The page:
They say Reid was known as being a bon vivant. I didn't know what that meant, so I looked it up. An online dictionary says it's a person having cultivated, refined, and sociable tastes especially with respect to food and drink.

He liked food. He liked wine. And it seems he also liked women.

I can picture that sort of person.

The website says that in 1879, Reid submitted a long poem to the Sydney International Exhibit. It was known as being an awful poem, and Reid was later embarrassed every time it was brought up. That's pretty funny.

The other websites said that Reid stayed fairly inactive in politics because he was working as a barrister. This website ads that it wasn't just his work that kept Reid busy. He also wanted to maintain his active social life.

They talk about how Reid was very much against restricting Chinese Immigration. It's interesting to me. In America, it seems the Free Trade/Anti-Socialist folks are the ones more likely to be anti-immigrant. It's us socialist-types who seem to be more welcoming. And I think that's the same with Australia today. The more economically liberal folks seem less welcoming to immigrants...asylum seekers and all that.

As for America's immigration issue...specifically the one with Mexico. I'm getting into the idea of Mexico becoming another American state. The idea came to me a few weeks ago. It makes sense. So many Mexicans come here illegally. If Mexico is a state, it would make them automatic citizens. Then we wouldn't have people whining about illegal immigrants. We'd also have a ton more space. As any good ideas that appear in my brain, it's doubtful that I've actually thought of something original. So I just looked it up. Lord Wiki says there is indeed a movement to make Mexico a state. It wouldn't be one state though. It would be 10-15 states. Wow. I think that would be cool. We're so close and connected anyway....at least here in Texas. We might as well bond together and become one. I think if it happens though, we'd definitely need to make Spanish an official language of the United States. It pretty much is, anyway.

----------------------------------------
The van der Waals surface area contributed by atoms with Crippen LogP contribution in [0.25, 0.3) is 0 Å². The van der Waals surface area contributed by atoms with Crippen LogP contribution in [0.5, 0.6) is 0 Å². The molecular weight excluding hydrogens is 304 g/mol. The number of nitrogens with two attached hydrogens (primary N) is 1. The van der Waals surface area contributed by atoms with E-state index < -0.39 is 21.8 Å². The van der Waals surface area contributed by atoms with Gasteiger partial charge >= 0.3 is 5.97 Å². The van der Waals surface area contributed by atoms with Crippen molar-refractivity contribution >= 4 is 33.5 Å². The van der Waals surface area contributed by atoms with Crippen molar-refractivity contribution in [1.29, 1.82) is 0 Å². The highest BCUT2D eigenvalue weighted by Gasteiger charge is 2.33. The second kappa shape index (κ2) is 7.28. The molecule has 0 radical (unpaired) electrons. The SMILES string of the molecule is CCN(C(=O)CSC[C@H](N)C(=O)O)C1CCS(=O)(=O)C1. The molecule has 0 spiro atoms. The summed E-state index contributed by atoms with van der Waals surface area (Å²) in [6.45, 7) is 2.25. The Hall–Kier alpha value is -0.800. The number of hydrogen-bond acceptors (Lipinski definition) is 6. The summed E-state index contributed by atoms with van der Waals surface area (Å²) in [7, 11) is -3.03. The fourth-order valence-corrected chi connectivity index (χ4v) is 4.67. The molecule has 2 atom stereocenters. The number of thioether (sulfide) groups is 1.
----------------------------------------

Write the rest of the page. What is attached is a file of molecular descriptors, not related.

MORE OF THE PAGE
Back to Reid.....

The website says his sense of humor was very entertaining at times, but it could also be a bit biting. Then again, there were a lot of jokes directed at him....especially about his weight. He was very obese. But it seemed he took the jokes in stride. Once a heckler inferred that Reid's big belly was a pregnancy. Instead of acting hurt, Reid managed to joke back.

Reid was gregarious. He had impressive social skills, yet he didn't have many close friends. I can understand that. I know it's said by many that it's better to have a few close friends rather than have a lot of casual friends/ acquaintances. But sometimes it's so hard to trust people, and it's hard to find REAL friends. I would probably personally prefer to have a few close true friends, but I'm finding it feels safer and easier not to put all my eggs in one or two baskets.

Anyway, I'm going to quit and go do something else.